Tracing the sinking of dense ocean waters in the North Atlantic Ocean

In this study, we investigate the sinking of dense water masses in the North Atlantic. Therefore, we use data from an eddy permitting (0.1 degree) ocean model of the Parallel Ocean Program (POP). Velocity fields of the model are used to advect Lagrangian floats with the Connectivity Modelling System (CMS). Model and float data are used to identify regions where water masses sink into the deep ocean. Theoretical considerations predict that water masses can only sink if the geostrophic balance is broken. We identify mechanisms that are responsible for the ageostrophic dynamics and compare our findings with frequently discussed theories. Especially, we focus on the vertical vorticity balance of the boundary currents.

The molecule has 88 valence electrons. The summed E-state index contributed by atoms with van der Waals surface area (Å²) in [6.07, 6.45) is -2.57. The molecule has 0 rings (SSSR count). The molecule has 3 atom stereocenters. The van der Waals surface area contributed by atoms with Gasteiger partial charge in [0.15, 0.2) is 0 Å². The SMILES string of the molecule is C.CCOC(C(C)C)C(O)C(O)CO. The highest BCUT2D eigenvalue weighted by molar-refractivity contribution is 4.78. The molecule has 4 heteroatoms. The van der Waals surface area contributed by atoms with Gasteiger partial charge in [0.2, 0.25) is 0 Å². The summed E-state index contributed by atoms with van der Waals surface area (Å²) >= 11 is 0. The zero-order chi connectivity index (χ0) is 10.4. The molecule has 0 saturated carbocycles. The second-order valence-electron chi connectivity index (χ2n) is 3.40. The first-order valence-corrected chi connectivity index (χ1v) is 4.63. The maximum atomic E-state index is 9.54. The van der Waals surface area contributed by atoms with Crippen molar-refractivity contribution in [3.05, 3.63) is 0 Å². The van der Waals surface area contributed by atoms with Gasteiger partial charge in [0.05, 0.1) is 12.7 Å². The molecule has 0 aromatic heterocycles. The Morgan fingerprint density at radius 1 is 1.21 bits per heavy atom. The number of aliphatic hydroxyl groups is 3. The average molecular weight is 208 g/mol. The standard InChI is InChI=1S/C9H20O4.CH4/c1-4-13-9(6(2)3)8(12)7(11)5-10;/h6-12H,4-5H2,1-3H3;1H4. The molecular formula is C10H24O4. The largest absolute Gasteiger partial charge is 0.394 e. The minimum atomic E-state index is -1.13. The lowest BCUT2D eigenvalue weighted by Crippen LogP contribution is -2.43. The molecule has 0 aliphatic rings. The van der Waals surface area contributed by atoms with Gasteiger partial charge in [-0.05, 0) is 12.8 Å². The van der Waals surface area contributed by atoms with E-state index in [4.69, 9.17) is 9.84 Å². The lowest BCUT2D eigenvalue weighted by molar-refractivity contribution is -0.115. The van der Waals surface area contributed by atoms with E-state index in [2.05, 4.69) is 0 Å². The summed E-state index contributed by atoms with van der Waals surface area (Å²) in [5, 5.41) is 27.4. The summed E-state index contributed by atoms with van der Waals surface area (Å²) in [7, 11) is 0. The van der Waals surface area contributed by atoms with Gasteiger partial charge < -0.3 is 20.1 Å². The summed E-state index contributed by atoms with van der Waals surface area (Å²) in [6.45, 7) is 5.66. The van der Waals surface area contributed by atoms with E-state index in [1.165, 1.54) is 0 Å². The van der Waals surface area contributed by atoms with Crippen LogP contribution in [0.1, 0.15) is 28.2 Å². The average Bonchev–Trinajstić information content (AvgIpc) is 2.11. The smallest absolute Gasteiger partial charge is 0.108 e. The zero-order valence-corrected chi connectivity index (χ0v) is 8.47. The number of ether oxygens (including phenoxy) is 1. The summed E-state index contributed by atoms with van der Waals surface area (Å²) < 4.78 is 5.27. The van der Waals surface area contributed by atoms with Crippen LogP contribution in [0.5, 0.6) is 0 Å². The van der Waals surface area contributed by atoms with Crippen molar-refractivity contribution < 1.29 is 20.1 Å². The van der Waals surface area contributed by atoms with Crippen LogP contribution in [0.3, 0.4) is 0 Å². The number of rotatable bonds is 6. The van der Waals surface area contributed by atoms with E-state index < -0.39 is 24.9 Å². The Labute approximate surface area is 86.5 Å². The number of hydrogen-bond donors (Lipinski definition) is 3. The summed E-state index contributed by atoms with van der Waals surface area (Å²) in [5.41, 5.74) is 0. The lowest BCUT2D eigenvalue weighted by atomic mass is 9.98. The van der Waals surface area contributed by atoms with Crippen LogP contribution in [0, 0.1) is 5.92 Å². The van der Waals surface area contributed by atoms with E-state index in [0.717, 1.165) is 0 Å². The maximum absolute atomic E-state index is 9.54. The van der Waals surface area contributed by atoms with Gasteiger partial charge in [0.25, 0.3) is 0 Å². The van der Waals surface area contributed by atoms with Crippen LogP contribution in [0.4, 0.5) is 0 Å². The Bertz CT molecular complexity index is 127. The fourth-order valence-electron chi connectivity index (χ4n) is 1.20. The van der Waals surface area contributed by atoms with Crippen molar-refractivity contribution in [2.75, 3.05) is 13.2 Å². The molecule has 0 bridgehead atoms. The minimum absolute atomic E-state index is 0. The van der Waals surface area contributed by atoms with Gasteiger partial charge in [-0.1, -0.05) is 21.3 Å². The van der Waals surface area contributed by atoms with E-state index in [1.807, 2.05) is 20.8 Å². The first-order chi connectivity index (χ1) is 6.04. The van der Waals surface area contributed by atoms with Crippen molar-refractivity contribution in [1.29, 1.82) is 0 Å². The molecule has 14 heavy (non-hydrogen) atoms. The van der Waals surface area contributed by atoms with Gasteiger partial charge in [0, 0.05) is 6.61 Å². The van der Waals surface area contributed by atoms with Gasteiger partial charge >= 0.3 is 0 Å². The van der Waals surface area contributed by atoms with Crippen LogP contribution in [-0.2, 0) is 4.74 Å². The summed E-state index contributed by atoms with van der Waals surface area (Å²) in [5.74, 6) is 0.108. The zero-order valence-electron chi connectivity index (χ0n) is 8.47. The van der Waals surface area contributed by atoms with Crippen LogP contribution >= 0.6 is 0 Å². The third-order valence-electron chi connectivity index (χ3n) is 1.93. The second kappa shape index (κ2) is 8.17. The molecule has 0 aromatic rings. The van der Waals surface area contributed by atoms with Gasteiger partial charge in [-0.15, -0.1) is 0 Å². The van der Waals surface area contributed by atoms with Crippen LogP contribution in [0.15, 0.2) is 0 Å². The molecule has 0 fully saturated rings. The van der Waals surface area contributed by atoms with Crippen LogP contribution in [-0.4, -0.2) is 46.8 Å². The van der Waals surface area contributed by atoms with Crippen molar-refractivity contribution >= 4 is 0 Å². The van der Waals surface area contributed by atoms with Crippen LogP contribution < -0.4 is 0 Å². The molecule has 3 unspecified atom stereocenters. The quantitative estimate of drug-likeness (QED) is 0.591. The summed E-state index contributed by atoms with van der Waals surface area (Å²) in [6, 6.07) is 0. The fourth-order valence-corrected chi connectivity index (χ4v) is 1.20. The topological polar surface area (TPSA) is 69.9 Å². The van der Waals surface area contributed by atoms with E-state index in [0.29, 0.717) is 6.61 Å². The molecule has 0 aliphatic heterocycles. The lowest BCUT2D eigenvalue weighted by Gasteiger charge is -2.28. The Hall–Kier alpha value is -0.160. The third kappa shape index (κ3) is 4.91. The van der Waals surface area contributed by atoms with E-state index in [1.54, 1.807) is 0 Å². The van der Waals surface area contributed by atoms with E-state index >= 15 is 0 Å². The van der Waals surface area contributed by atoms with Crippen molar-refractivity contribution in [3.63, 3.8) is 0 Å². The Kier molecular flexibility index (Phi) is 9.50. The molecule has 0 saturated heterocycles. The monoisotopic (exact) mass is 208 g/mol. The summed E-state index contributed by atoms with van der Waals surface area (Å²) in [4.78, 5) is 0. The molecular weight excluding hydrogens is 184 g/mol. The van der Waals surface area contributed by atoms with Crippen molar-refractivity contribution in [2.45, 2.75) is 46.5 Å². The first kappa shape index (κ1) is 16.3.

Since eddies seem to play a dominant role for the deep water sinking, it is questionable to which extent coarser resolved ocean models that do not resolve the eddies are able to capture the deep water sinking. Especially, we aim to clarify if the sinking in a coarser resolved counterpart of the POP ocean model (1 degree) is due to different mechanisms compared to its eddy permitting (0.1 degree) counterpart. By this, we aim at understanding how the deep sinking of water masses as one part of the Meridional Overturning Circulation is represented in typically coarser resolved climate models and how realistic these processes are represented in comparison to higher resolved ocean models.

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